Romeo and Juliet
Commonwealth Shakespeare, Boston
by William Shakespeare
directed by Allegra Libonati
set Julia Noulin-Merat, lights Jamie Roderick, costumes Neil Fortin,

Sounds David Remedios, Fights Angie Jepson 
Romeo               John Zdrojeski*
Juliet                  Gracyn Mix*
Mercutio            Kario Marcel
Tybalt                 Kai Tshikosi
Lord Capulet      Fred Sullivan Jr*
Lady Capulet      Celeste Oliva*
Benvolio             Brandon Green*
Nurse                  Ramona Lisa Alexander*
Friar Laurence   Equiano Mosieri*
Lord Montague  Mark Soucy
Lady Montague  Chris Everett

By Andy Propst • Jan 30, 2012 • New York. TheaterMania
extends during the show -- intimately staged in a hospital-like hallway (scenic design by Julia Noulin-Merat) wit audiences sitting in two rows on either side. At times, the performers address the audiences directly and  conversationally, almost to the point of being one-on-one. At other times, the actors simply perch on the low dividing walls that help protect theatergoers from the blood and 

New York Theater
These Seven Sicknesses Review: Sophocles As A Party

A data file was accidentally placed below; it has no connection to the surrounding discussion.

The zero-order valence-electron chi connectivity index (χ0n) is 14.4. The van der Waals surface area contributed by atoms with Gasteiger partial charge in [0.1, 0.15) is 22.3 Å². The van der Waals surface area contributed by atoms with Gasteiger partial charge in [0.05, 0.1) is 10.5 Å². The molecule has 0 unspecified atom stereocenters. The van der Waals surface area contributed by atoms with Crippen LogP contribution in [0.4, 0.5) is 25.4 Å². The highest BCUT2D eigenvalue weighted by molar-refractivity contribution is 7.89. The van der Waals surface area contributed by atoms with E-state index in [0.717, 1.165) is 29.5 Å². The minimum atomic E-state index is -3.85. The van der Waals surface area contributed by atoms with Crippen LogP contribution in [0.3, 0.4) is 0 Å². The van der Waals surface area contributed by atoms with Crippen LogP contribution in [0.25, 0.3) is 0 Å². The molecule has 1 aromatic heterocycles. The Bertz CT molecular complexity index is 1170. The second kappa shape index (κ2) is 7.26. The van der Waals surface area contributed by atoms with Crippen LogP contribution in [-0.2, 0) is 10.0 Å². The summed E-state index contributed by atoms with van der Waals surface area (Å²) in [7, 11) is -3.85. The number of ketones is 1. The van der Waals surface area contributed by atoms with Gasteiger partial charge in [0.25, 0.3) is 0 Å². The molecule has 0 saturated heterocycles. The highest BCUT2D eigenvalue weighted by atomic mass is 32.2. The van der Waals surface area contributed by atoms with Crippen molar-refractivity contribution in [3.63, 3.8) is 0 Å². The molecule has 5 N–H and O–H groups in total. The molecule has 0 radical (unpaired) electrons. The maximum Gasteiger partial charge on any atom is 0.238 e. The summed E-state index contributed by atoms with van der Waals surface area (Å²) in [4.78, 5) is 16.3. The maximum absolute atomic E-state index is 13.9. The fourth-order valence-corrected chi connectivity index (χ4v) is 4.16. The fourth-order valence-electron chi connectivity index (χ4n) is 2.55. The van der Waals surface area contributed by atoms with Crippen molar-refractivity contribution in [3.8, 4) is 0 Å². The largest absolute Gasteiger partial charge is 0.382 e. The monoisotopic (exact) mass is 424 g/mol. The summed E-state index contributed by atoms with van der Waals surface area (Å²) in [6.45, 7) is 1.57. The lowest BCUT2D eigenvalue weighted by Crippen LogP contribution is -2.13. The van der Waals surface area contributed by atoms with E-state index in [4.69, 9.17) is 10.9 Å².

January 29, 2012  Jonathan Mandell
...a marathon evening that shouldn’t work, but does, wonderfully...

These Seven Reasons... To Go See These Seven Sicknesses
Bess Rowen. Posted: 01/30/2012
...Every time I enter the stage at The Flea's White Street space, I am always surprised. They manage to transform and utilize the same room in a radically different way, always keeping in mind the needs of the particular show. Designer Julia Noulin-Merat's current offering is a traverse stage adorned with hospital paraphernalia and staff. The crisp, white nurses uniforms are in stark contrast to the well-worn in names and bodies of the familiar characters 
on stage. Loren Shaw's costumes provide both a thru line between the stories as well as particular moments that stand out as particularly unusual... The Flea Theater's These Seven Sicknesses is a night at the theater that leaves the viewer with a rich tapestry of experiences, on both sides of the theatrical frame. I will say that, though there are very funny moments, please be aware that you will 
be watching bloody and violent tragedies. But if you are interested in Sophocles, long plays, and/or ambitious theatrical projects, then you should go see this production.